If you’re a fan of rootsy, folky, americana-esque music, then Dan Hartland is someone you really need to know. He’s just released his second album, the superb “Great Novels” and is about to embark on the first of three tours this year. GIGsoup caught up with him at a charming hostelry, somewhere in the West Midlands…

Tell us Dan, have you always been a windswept and interesting, acoustic troubadour?

(Laughs) Not really! I started off on the B Flat euphonium, which is sort of a small tuba. The problem was that I’m also really interested in words. I’ve always been an avid reader and writer and it’s really difficult to write songs for the euphonium and then perform them. I realised that trying to get words out with a mouth piece stuck to my lips just wasn’t going to work, so that’s when the guitar came along. I picked it up at about 15 or 16 years of age, so that became my main instrument. I didn’t abandon the euphonium, though. It’s been on every single one of my previous recordings except for this one as we set out for this album to be very disciplined and we cut back the superfluous sounds. It just stayed in its case this time around, I’m afraid.

So, when did this rock and roll epiphany take place?

This was britpop time. All the good stuff had already gone before I got interested – I was just left with Menswear and Ocean Colour Scene! I was listening to “Definitely Maybe” “Park Life” and “Modern Life is Rubbish”, that kind of stuff. I did get into Ocean Colour Scene’s first two albums which were a real inspiration to me because they were a local band and they were doing pretty well. Through Ocean Colour Scene, I got into all the Mod stuff, like Small Faces and Paul Weller and then I found Ryan Adams which just opened up this whole new world to me. Another crucial factor was Simon Fowler from OCS, mentioning in an interview that he’d been listening to the Harry Smith Folk Anthology, which is the big, six disc set from the Smithsonian. It’s really serious. I thought it sounded like something from Lord of The Rings! I investigated that and it was kind of a gateway drug for americana, jazz, and ragtime

Do we have Ryan Adams to thank for you sounding like you do?

Gillian Welsh is probably more of an influence on my music than Ryan Adams. He’s got quite a rocky side to his music and as much as I love “Demolition” or “29”, I sound nothing like that, whereas Gillian Welch has always kept it very rootsy. She’s just endlessly exciting to me. But it’s the songwriting which is really elusive and often literary and historical which is right up my street as well. She’s up there with all the classic songwriters like Hank Williams and Willie Nelson. There’s a guy called Willie Watson who I like at the moment. He was in Old Crow Medicine Show and he’s a fantastic folk singer.

Did getting into country at the tail end of britpop make you feel out of step, back then?

Very much so – but I’m out of step with everyone all the time! When I got to university, I co-founded something called the “Indie Music Society” because I wanted a gang to be part of. The indie stuff that most of the members were into was not the indie stuff I was into, though. I was the country guy, listening to the Jayhawks. There was always an element of me being off to one side and sometimes I felt a bit odd. Now, americana’s had such a moment and is flowering and there’s an even an americana chart. it’s very visible in a way that it wasn’t a few years ago. Back in 2000, it really had no head of steam at all.

With artists like Blitzen Trapper and Bon Iver overhauling their sound, do you feel that the Pitchfolk” ship has sailed?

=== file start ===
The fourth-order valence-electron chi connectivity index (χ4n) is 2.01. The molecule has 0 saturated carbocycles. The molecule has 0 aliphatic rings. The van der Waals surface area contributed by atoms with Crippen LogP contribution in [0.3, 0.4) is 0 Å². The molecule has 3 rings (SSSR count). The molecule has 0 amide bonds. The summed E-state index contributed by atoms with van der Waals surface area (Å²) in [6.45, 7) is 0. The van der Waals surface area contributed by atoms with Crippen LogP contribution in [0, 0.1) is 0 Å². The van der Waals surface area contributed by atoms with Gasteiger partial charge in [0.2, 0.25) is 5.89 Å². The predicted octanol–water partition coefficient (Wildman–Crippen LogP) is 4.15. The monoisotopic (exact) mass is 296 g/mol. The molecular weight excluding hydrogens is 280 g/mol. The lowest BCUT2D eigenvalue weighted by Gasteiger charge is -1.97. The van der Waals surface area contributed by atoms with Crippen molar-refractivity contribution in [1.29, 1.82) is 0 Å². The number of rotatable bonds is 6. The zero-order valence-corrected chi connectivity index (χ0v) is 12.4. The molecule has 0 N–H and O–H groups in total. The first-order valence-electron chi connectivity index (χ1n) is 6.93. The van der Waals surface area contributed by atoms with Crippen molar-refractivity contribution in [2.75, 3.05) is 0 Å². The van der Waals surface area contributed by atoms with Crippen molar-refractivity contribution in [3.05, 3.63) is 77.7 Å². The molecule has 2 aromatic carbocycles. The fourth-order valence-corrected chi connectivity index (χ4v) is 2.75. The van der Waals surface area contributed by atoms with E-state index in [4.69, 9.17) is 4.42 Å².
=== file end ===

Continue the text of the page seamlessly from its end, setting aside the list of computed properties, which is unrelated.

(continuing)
There is a flowering of creativity and then, these exciting or interesting things like Fleet Foxes arrive. Then, the money men arrive and just deck anyone out in a denim jacket. There are a lot of those kinds of bands happening – people with hats on for no other reason than it sells. When I was first attracted to this music, it wasn’t mainstream, but there’s something about it which makes it perennial. It’s endlessly refreshed in various subtle and often quite gradual ways.

It’s been four years between this album and your first – “Young Man’s Game”. How is this one different?

 I just threw everything at my first album – there’s the euphonium, trumpets, backing vocalists, banjo, piano – there’s a lot happening. Some of the musicians who worked on it said, “my bit got lost” when they heard it. I began to feel that the songs got a bit lost, too. For the second album, the watchword was space. I didn’t want the album to be straight country or americana either. The last one had lots of that on it and although this one is still basically in that pocket, I’ve curled the edges a bit. Instead of using a lap steel I’ve used a synth. Instead of using a Mandolin, I’ve put a viola on there.

It’s called “Great Novels”. Is that you showing off?

I’m no good at album titles, so I always just pick a song title and make it work. I read a lot of fiction and the thing that strikes me about novels is that you can go back again and again, because they’re very rich. I think a song is a miniature novel – an attempt to tell a story as well as evoke a feeling

What was the recording process like?

I agonized a lot about it because I’ve recorded all three of the previous records (the album “Young Man’s Game” and two EP’s – “Walk the Floor” and “On Someone”) at place called Blue Whale studios in the Custard Factory in Birmingham, and I’ve developed a great relationship with the producer there.  He was in the process of moving premises when I wanted to make this record so I had to use somewhere else and I just didn’t know what to do. The relationship between the artist and producer is really important and going to a random producer didn’t feel right to me. I was doing a mini tour with Chris Tye, a singer songwriter I’ve known for years and he said “You should come to me –  let’s do a tune. If you like it, we’ll do some more”. He has a little studio at home and it was perfect for what I wanted to do.